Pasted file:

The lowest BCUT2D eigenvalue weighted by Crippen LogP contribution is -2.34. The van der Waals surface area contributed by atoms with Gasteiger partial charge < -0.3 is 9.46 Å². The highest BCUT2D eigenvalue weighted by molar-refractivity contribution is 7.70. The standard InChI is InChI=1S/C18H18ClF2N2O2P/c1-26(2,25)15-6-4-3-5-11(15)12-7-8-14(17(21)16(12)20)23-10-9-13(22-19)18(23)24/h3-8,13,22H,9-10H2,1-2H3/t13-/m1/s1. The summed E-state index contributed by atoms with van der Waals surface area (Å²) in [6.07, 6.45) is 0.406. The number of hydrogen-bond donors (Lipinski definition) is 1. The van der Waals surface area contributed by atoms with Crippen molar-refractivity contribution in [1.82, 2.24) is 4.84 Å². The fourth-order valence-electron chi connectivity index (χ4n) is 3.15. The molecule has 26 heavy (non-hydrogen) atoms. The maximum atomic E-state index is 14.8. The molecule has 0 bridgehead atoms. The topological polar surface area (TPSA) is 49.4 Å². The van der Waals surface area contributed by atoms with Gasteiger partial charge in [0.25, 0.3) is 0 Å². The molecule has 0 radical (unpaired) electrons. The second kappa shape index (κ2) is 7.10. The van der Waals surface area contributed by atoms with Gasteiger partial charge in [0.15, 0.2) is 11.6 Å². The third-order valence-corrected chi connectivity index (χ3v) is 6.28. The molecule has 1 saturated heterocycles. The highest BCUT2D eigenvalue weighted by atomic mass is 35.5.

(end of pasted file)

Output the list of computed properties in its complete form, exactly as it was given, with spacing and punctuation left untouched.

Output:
The lowest BCUT2D eigenvalue weighted by Crippen LogP contribution is -2.34. The van der Waals surface area contributed by atoms with Gasteiger partial charge < -0.3 is 9.46 Å². The highest BCUT2D eigenvalue weighted by molar-refractivity contribution is 7.70. The standard InChI is InChI=1S/C18H18ClF2N2O2P/c1-26(2,25)15-6-4-3-5-11(15)12-7-8-14(17(21)16(12)20)23-10-9-13(22-19)18(23)24/h3-8,13,22H,9-10H2,1-2H3/t13-/m1/s1. The summed E-state index contributed by atoms with van der Waals surface area (Å²) in [6.07, 6.45) is 0.406. The number of hydrogen-bond donors (Lipinski definition) is 1. The van der Waals surface area contributed by atoms with Crippen molar-refractivity contribution in [1.82, 2.24) is 4.84 Å². The fourth-order valence-electron chi connectivity index (χ4n) is 3.15. The molecule has 26 heavy (non-hydrogen) atoms. The maximum atomic E-state index is 14.8. The molecule has 0 bridgehead atoms. The topological polar surface area (TPSA) is 49.4 Å². The van der Waals surface area contributed by atoms with Gasteiger partial charge in [0.25, 0.3) is 0 Å². The molecule has 0 radical (unpaired) electrons. The second kappa shape index (κ2) is 7.10. The van der Waals surface area contributed by atoms with Gasteiger partial charge in [0.15, 0.2) is 11.6 Å². The third-order valence-corrected chi connectivity index (χ3v) is 6.28. The molecule has 1 saturated heterocycles. The highest BCUT2D eigenvalue weighted by atomic mass is 35.5.